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Rural india notice to political parties

Some important lessons need to be learned from the Gujarat state legislative election which concluded on December 18. First, the BJP juggernaut led by former three-time chief minister of Gujarat and incumbent prime minister Narendra Modi, can be stopped. Contrary to most forecasts which predicted a BJP sweep, the party’s majority in the 185-strong legislative assembly dropped from 115 to 99, and the opposition Congress party’s number rose from 58 to 77. The contest was even closer. In 16 constituencies, the BJP margin of victory was less than 3,000 votes, and but for the Congress vote being split by several spoiler parties such as Mayawati’s BSP (which contested all 185 seats and didn’t win even one) and NCP which won one, the election outcome could well have been totally different. 

Secondly, the Gujarat election marked the coming of age of the Congress party’s newly elected president Rahul Gandhi, a scion of the Nehru-Gandhi dynasty which has with a few interregnums ruled at the Centre and in most states for over half a century. Hitherto dismissed as a reluctant politician forced into national politics, Rahul fought a mature campaign revamping the Congress’ traditional overtly pro-minorities campaign to counter the BJP’s majoritarian Hindu vote consolidation strategy. Although the Congress lost the recent Gujarat assembly election, most media pundits agree that the party has acquired momentum and there’s a strong chance of Rahul (47) emerging as a formidable youth candidate of the overwhelmingly youthful electorate in the General Election scheduled for 2019.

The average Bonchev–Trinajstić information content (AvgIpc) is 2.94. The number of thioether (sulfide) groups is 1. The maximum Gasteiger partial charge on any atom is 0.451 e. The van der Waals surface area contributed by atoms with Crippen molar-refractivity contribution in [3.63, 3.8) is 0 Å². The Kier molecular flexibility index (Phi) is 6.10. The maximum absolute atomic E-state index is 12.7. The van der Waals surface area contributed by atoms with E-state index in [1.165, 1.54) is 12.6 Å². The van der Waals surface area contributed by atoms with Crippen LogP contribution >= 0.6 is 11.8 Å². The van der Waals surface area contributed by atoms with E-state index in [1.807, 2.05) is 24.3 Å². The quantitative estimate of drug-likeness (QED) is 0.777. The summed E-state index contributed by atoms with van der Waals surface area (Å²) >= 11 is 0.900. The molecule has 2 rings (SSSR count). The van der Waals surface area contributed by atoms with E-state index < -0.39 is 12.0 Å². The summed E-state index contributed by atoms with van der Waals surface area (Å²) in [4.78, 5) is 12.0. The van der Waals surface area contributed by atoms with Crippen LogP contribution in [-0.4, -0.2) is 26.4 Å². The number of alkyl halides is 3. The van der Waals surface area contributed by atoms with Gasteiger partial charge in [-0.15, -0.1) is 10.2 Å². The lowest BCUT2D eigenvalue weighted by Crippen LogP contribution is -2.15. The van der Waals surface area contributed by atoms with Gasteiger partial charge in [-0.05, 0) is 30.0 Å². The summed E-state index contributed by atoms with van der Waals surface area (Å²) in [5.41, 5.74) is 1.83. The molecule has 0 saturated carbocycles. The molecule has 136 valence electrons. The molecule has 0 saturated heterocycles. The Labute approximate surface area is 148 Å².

The other strong message of the Gujarat assembly election to all political parties is to pay greater attention to the agriculture sector and rural development. Curiously even though agriculture supports 67 percent of the population, it is woefully backward by developed world standards. The Green Revolution of the 1970s which saved the country from Russian and Chinese-style mass starvation, has long run out of steam, and rice and wheat yields in India are a fifth to half of the US, France and China. Moreover 16 percent of the annual horticulture produce of the nation’s farmers valued at Rs.41,000 crore rots every year because of a conspicuous failure to improve rural road and rail connectivity and lack of downstream agro-produce processing industry and infrastructure. State legislative assemblies are especially to blame while the Central government, economists and academics are passive witnesses to this blatant and continuous injustice. The result is mass immiserisation and a suicides pandemic in rural India. 

As the late agriculture economist Sharad Joshi vainly argued, India’s farmers don’t need government subsidies and loan waivers, they need better primary education and remunerative prices for farm produce. The significant rural vote against the overtly pro-industry and business BJP in the recently concluded Gujarat assembly election is a notice to all political parties that the long-suffering rural worm is about to turn. 

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